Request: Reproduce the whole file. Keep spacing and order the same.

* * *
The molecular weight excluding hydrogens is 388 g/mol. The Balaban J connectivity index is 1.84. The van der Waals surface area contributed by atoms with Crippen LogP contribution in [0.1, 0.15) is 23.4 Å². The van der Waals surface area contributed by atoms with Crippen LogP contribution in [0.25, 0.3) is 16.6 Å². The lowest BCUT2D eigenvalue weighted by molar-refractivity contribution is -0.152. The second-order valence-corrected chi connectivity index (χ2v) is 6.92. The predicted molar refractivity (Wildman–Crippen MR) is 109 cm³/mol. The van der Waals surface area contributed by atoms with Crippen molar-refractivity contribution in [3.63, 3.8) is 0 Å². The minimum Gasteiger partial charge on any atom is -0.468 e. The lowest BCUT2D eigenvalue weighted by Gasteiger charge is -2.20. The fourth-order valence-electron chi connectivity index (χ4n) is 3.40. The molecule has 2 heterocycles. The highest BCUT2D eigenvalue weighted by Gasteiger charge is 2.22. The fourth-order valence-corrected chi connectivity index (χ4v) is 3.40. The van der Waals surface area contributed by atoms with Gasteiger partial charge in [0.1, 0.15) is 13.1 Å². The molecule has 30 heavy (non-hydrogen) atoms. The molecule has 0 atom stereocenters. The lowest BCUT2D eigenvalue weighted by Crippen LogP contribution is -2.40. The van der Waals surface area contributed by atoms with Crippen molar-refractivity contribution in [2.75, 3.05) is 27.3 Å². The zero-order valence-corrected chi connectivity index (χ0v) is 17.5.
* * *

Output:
The molecular weight excluding hydrogens is 388 g/mol. The Balaban J connectivity index is 1.84. The van der Waals surface area contributed by atoms with Crippen LogP contribution in [0.1, 0.15) is 23.4 Å². The van der Waals surface area contributed by atoms with Crippen LogP contribution in [0.25, 0.3) is 16.6 Å². The lowest BCUT2D eigenvalue weighted by molar-refractivity contribution is -0.152. The second-order valence-corrected chi connectivity index (χ2v) is 6.92. The predicted molar refractivity (Wildman–Crippen MR) is 109 cm³/mol. The van der Waals surface area contributed by atoms with Crippen molar-refractivity contribution in [3.63, 3.8) is 0 Å². The minimum Gasteiger partial charge on any atom is -0.468 e. The lowest BCUT2D eigenvalue weighted by Gasteiger charge is -2.20. The fourth-order valence-electron chi connectivity index (χ4n) is 3.40. The molecule has 2 heterocycles. The highest BCUT2D eigenvalue weighted by Gasteiger charge is 2.22. The fourth-order valence-corrected chi connectivity index (χ4v) is 3.40. The van der Waals surface area contributed by atoms with Gasteiger partial charge in [0.1, 0.15) is 13.1 Å². The molecule has 30 heavy (non-hydrogen) atoms. The molecule has 0 atom stereocenters. The lowest BCUT2D eigenvalue weighted by Crippen LogP contribution is -2.40. The van der Waals surface area contributed by atoms with Crippen molar-refractivity contribution in [2.75, 3.05) is 27.3 Å². The zero-order valence-corrected chi connectivity index (χ0v) is 17.5.